Building channel focus

As SAP broadens its product portfolio and expands into the SME space, it has also had to learn how to build a channel to reach a customer base outside of the traditional large enterprises that it built its software empire on

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Building channel focus
By  Mark Sutton Published  October 23, 2011

As SAP broadens its product portfolio and expands into the SME space, it has also had to learn how to build a channel to reach a customer base outside of the traditional large enterprises that it built its software empire on. Channel ME speaks to Eric Duffaut, SAP’s President of Global Ecosystem & Channels and newly-appointed head of Channels and Ecosystem for MENA region, Mazen Jabri, on how its new partner programmes have progressed.

SAP has been looking to reposition itself in channel terms, can you explain why?

Eric Duffaut: When I joined SAP six years ago, SAP was known for being a company that built complex solutions for solving complex problems in large companies. The question was ‘how do we go after small to mid-sized enterprises?’ I was recruited to think about how we could address this market segment. I designed the go-to-market for the SME, and in January, we went through a complete restructuring of our global customer operation. I now run eco-system and channels, that includes all types of partners, from large systems integrators, technology partners, software partners, VARs, and also alternative routes to market like our own Inside Sales force, and our web channel.

We have chosen to be an open innovator at SAP, innovation is back at SAP big time, we really want to be the best at what we do. We want also to be the best at partnering. We have three imperatives, for our vision to be, by the middle of the decade, a 20 billion euro company; to expand our margin to 35% and to touch one billion people with our software.

We have three imperatives that are critical to achieve these goals, that are very much linked to what we are doing in eco-systems and channels. The first is co-innovation. There are many things that we cannot do by ourselves. We have many partners that are planning to co-innovate with us.

Secondly, if you want to reach one billion users, you need to expand your route to market. We want to go deep in the SME market, and we are aiming to have 100% of this business driven by partners. We have been pretty successful, 65,000 of our customers are served through partners, and we want to expand that even further. The prime route to market in the SME sector will be partners.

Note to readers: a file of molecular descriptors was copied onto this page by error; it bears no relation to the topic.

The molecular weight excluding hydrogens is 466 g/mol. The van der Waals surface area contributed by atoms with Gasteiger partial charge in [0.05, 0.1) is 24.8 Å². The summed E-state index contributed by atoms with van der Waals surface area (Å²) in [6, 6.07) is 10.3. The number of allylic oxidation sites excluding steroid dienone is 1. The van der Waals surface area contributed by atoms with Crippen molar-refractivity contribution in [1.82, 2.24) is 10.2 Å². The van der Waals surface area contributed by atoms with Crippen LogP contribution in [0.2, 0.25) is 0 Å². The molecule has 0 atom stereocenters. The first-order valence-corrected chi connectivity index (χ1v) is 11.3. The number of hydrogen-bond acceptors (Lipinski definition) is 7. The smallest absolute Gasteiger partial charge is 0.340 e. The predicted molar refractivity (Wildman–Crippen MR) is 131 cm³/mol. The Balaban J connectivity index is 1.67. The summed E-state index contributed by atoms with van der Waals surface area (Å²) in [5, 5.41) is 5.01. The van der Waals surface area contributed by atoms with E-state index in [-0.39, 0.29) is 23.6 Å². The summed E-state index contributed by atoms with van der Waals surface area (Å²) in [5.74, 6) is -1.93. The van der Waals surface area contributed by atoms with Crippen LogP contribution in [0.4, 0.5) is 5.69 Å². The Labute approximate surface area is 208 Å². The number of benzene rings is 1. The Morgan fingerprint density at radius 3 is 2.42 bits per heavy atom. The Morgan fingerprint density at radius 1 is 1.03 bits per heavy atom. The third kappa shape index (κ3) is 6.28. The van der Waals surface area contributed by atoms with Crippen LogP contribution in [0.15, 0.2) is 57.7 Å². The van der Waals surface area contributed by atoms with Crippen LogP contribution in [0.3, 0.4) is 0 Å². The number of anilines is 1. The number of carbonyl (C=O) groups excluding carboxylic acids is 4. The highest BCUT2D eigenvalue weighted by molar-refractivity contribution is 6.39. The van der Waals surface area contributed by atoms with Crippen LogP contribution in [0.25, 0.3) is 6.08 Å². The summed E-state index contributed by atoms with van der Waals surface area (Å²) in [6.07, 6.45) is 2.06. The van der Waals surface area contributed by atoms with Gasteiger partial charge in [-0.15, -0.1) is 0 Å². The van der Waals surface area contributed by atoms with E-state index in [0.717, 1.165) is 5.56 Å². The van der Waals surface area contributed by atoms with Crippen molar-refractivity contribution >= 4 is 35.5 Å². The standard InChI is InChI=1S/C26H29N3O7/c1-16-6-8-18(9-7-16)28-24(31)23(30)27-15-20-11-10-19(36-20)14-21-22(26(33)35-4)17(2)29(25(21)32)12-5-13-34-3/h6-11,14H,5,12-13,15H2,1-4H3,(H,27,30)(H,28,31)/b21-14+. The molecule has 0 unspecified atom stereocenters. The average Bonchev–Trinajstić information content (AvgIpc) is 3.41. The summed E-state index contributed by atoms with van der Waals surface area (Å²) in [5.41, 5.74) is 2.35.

We also want partners in the large enterprise segment that do things we don’t do well. If you look at a region like SAP MENA, we have 270 people, that is better than we ever had, but we need partners to be an extension of our service and sales force, where we don’t have the capacity or the capability to position. You will see partners becoming more and more important as a sales play in the large enterprise segment.

The final one, is how do we expand our service capacity, especially in a market like MENA which is an expanding market. If you want to sustain this software growth, and to achieve the margin expansion, you need to rely on a strong ecosystem as a force multiplier, as a service arm.

Many partners in the past used to complain that we compete on the service side, we are going to shrink this overlap, focus our service people on being market makers and enabling partners, and having partners as our prime source of service. Those are the three imperatives, they are pretty big, which is why partnering is becoming a core competency at SAP.

Do you think the channel’s perception of SAP has shifted?

ED: On a global perspective, the answer is yes, big time. If you go to events like SAPPHIRE partners are very excited, they understand that they are key to us, and hence we will focus on making them better; and they are excited by the business opportunities, they are excited by the innovation that is going on at SAP, that represents huge opportunities for them.

Partners are excited that our way of engaging with them is more predictable than ever before. When we tell a SME VAR we want this business to be 100% indirect, we are super clear. Predictability is everything.

Mazen Jabri: In MENA, we have a cleaner platform than the rest of the world, we only really started expanding in mid-2009. We realize how important this region is for the growth of our business worldwide, and how much it needs investment across the board.

We decided to adopt the new model, which is unifying all functions under one team, and driving the partner community to capitalize on the advantages. We are segmenting our customer base; we have the named accounts where we focus directly, that doesn’t mean we sell directly to them, but we have a direct relationship; and then the volume segment, which is driven 100% by partners. We will not sell direct in that area.

Because most of the economic growth in MENA is public sector driven, the only way SAP is going to be able to engage at all levels of the public sector is through partners, to go to the established partners, who have the experience and credibility, and make them SAP partners. We have recruited more than 20 partners in the past five months, in that segment by itself, to increase our ability to do business with the public sector.

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